Ross Tucker: Mike McCarthy's lack of accountability 'bothers me most'


Dallas Cowboys head coach Mike McCarthy doubled down in defending his team's ill-fated, season-ending playcall on Wednesday, telling reporters that their quarterback draw with 14 seconds left and zero timeouts was the right decision, based on preparation for the situation. The call backfired, and the Cowboys lost a wild-card thriller, 23-17, to the San Francisco 49ers.

McCarthy also mentioned during his post-mortem press conference that he's met with owner Jerry Jones twice since Sunday's loss, and doesn't consider his future with the team as an issue. Skepticism is warranted, though, as the championship-or-bust Cowboys suffered yet another first-round playoff exit and extended their Super Bowl drought to 26 years.

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After Hours with Amy Lawrence
Ross Tucker | Former NFL Offensive Lineman & Host of The Ross Tucker Podcast
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"McCarthy insists that they practice that all the time. Honestly, that makes me feel even worse about it. They practice that all the time?" former NFL lineman and current podcast host Ross Tucker told After Hours with Amy Lawrence on Thursday. "No one knew to hand the ball to the umpire, because he has to set the ball for the play?... There wasn't urgency to get lined up like you'd need, the process of giving the ball to the official like you'd need. It's disturbing...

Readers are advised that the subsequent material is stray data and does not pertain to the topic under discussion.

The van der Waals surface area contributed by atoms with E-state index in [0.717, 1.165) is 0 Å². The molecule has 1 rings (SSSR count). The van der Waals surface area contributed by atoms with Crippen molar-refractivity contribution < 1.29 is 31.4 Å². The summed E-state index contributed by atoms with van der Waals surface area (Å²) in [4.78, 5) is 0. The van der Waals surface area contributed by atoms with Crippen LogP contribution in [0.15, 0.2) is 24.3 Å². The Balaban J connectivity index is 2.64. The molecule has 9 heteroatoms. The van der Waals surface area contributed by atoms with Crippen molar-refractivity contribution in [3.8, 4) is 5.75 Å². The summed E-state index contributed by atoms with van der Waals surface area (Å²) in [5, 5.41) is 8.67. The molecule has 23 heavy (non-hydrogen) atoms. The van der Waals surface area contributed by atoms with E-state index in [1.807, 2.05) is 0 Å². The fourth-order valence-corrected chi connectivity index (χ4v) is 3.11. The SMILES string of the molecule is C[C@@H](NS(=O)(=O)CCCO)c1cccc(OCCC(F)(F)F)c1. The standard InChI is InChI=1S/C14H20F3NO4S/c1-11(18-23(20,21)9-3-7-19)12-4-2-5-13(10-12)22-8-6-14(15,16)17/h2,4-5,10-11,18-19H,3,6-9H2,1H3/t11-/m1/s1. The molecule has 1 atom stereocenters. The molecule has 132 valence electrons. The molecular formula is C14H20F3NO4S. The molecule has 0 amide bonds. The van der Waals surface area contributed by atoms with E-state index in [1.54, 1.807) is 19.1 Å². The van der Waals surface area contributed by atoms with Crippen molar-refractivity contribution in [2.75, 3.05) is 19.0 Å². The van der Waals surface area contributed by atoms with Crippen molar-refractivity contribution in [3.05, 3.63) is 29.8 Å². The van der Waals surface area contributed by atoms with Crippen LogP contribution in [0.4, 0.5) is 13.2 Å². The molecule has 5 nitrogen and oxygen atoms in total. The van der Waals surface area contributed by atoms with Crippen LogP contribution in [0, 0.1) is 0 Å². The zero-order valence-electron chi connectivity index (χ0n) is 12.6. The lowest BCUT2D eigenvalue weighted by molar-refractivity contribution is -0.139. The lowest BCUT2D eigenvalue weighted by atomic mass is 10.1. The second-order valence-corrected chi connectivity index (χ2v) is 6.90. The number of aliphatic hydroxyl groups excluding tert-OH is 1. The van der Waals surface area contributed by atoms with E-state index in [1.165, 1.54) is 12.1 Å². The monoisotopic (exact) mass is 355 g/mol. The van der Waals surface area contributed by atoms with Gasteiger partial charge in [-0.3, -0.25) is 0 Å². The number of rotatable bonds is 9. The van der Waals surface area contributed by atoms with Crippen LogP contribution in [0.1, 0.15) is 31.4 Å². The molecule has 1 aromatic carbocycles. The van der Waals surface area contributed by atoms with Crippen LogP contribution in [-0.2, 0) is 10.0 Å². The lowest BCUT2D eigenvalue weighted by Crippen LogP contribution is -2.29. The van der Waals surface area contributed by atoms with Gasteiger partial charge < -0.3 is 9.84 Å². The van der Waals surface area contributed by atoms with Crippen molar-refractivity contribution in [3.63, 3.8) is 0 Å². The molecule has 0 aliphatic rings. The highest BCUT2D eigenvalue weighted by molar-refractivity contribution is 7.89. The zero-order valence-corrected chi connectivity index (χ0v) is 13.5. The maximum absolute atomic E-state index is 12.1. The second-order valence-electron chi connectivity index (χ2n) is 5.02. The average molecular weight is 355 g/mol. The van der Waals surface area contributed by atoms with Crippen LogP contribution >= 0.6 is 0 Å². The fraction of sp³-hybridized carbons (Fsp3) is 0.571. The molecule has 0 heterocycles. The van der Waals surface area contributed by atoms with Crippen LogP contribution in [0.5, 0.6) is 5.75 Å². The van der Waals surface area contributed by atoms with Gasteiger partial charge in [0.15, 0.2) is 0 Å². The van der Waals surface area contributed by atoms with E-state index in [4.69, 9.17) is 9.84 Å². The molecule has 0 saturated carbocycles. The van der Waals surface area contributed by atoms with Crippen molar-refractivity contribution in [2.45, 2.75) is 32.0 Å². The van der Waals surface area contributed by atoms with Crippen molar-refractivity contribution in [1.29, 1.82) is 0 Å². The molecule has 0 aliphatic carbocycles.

"The thing that bothers me the most was hearing McCarthy and Dak Prescott complain after the game, publicly, about officiating. Dak said something really bad about fans throwing stuff at refs -- he apologized for that. But McCarthy said, 'I thought they'd let them play more.' I'm so bothered by that, because it's a lack of responsibility and accountability. That's kind of the Cowboys in a nutshell. That's why they have so many penalties..."

The Cowboys' botched play was controversial. Trailing by six, Prescott ran up the middle of the field for 17 yards, stopping at the 49ers' 24-yard line. A mad scramble to the line of scrimmage ensued, and Prescott was unable to stop the clock with a spike before time expired. Consequently, a last-second Hail Mary attempt never took place, and the 49ers survived. By rule, the offense can't snap the ball until an official has touched it to confirm the spot.

Although Prescott's questionable run will be remembered as a game-altering play, the Cowboys' highly-touted offense was inefficient throughout the day. Prescott threw for only 254 yards with one touchdown and one interception, and was sacked five times and hit on nearly half of his dropbacks. They also committed a whopping 14 penalties, and became just the second 500-point offense in NFL history to exit the playoffs in the wild-card round.

The entire NFL conversation between Tucker and Lawrence can be accessed in the audio player above.

You can follow After Hours With Amy Lawrence on Twitter @ALawRadio and @AfterHoursCBS, and Tom Hanslin @TomHanslin.